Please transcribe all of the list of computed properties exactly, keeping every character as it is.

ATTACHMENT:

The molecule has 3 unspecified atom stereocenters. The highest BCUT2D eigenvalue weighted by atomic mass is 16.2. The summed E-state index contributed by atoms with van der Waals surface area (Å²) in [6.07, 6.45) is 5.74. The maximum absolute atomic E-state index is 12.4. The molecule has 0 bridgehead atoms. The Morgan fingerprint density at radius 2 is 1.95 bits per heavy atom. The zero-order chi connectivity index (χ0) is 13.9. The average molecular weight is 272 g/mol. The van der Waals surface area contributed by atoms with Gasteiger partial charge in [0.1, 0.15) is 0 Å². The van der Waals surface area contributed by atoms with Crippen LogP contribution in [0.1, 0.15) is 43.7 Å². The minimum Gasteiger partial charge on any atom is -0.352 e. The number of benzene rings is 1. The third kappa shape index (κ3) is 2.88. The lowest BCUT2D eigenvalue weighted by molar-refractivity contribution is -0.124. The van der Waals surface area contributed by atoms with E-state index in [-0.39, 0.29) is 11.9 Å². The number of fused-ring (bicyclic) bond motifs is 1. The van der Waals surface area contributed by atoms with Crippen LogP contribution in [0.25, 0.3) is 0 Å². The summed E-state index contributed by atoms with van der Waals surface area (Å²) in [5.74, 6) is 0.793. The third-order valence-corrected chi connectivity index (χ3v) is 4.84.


The molecule has 3 unspecified atom stereocenters. The highest BCUT2D eigenvalue weighted by atomic mass is 16.2. The summed E-state index contributed by atoms with van der Waals surface area (Å²) in [6.07, 6.45) is 5.74. The maximum absolute atomic E-state index is 12.4. The molecule has 0 bridgehead atoms. The Morgan fingerprint density at radius 2 is 1.95 bits per heavy atom. The zero-order chi connectivity index (χ0) is 13.9. The average molecular weight is 272 g/mol. The van der Waals surface area contributed by atoms with Gasteiger partial charge in [0.1, 0.15) is 0 Å². The van der Waals surface area contributed by atoms with Crippen LogP contribution in [0.1, 0.15) is 43.7 Å². The minimum Gasteiger partial charge on any atom is -0.352 e. The number of benzene rings is 1. The third kappa shape index (κ3) is 2.88. The lowest BCUT2D eigenvalue weighted by molar-refractivity contribution is -0.124. The van der Waals surface area contributed by atoms with E-state index in [-0.39, 0.29) is 11.9 Å². The number of fused-ring (bicyclic) bond motifs is 1. The van der Waals surface area contributed by atoms with Crippen LogP contribution in [0.25, 0.3) is 0 Å². The summed E-state index contributed by atoms with van der Waals surface area (Å²) in [5.74, 6) is 0.793. The third-order valence-corrected chi connectivity index (χ3v) is 4.84.